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The Boomer Bulletin - 2013
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The Do’s and Don’ts of Job Seeking

Posted By Tina Greim, Tuesday, December 17, 2013

In a job market that is very competitive, at any level, it is important to have your "A” game on at all times.  This starts from the time you apply for a position, to follow up phone conversations that may lead to a face-to-face interview.  Most importantly, you are selling your brand.  Your brand isn’t just communicated by what you put in your resume, but it ties directly to any personal communication you have during the hiring process whether by phone, email or face-to-face. 

When you are searching for a new job with a new employer, you are seeking a new position for a reason.  You are out to offer that potential new employer something great.  Focus on communicating appropriately how you will add value to the company and what makes you the best candidate.  Here are some tips to think about during your job seeking process.  

Pay attention to details

When looking at an ad for a job, it’s important to submit what is specifically asked, even if you feel it is irrelevant.  If asked for a cover letter, resume and references, submit all three items.  It could cost you to be overlooked by those who submitted what was requested.  It shows lack of following directions and follow-through. As you continue to move forward into the hiring process, it’s extremely important to pay attention to details regarding timeframe for interviews and decision dates.  Most importantly, keep track of your scheduled interview times and who you will be meeting with throughout the process.  

Learn about the company, and be prepared

The web provides so much information at your fingertips.  With that being said, you should never show up to a phone or face-to-face interview unprepared regarding knowledge about the company you are interviewing with. Taking the time to research and prepare yourself will set you apart from the rest of the candidates. Doing so will allow you to ask more of the "right” questions and appear more engaged.   Just remember, you might be the most qualified, but you will most likely strikeout if you are the least prepared.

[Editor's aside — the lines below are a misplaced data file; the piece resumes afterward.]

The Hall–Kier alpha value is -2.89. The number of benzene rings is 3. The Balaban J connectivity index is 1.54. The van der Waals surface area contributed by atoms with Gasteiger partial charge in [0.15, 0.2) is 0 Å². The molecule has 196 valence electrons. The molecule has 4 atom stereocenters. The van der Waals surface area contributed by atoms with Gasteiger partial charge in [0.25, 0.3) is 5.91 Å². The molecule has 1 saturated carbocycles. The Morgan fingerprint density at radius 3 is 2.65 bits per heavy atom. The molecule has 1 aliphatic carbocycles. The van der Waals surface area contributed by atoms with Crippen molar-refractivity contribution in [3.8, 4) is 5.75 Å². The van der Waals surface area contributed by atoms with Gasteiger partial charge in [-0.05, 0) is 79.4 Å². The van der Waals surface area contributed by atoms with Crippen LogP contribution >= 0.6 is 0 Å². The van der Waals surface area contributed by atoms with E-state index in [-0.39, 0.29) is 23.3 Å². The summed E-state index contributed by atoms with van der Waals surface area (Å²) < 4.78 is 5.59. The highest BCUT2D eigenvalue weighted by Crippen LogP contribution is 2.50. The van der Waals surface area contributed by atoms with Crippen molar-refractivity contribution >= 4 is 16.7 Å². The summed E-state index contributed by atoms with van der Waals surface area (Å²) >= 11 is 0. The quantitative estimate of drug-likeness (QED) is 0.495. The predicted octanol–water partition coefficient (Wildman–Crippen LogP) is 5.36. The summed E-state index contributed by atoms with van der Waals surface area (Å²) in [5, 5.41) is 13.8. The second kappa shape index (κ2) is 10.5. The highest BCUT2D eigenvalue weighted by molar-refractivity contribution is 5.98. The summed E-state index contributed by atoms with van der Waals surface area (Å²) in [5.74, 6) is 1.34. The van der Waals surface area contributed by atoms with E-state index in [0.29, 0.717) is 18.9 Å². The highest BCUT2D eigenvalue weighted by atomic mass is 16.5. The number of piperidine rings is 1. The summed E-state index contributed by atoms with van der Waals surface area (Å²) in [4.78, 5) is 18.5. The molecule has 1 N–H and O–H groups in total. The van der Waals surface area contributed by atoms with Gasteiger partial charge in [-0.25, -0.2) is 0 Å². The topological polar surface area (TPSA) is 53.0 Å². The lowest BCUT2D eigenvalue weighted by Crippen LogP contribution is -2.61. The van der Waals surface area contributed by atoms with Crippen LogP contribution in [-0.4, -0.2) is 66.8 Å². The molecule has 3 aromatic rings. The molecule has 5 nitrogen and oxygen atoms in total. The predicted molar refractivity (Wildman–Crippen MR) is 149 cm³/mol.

Treat everyone with respect

Be respectful to whomever you may come in contact with during the hiring process.  This is tied directly to any individual who may contact you to schedule a phone interview to the individuals who are making the hiring decision.  Every company, depending on its size, has a different hiring process.  First impressions are first impressions and could be your last impression. states that job candidates strike out because of professional etiquette errors.  Employers believe the way you treat them reflects on how you will interact and treat their clients and other employees.  Culture is important, each person you come in contact with may be critiquing you throughout the process by the way you communicate and interact and determining if the company’s culture is right for you.  Also keep in mind, you may never know who might be a part of the interview/hiring process.  

Never come across inconvenienced

Applying for a new job takes time and there is time commitment involved.  The New York Times states that the duration of the interview process for companies like Starbucks, General Mills and Southwest Airlines have doubled since 2010. states that the one or two interviews prior to getting a job offer no longer exists and now job seekers can see up to 3 to 4 interviews or possibly 6.  This may not always work around your schedule, but you must come in with the attitude of expecting to be inconvenienced.  Companies are busy, and most likely internally, there are specific dates and times that work best to schedule phone interviews and face-to-face interviews.   It is important to appear available and never inconvenienced, even if you are.  

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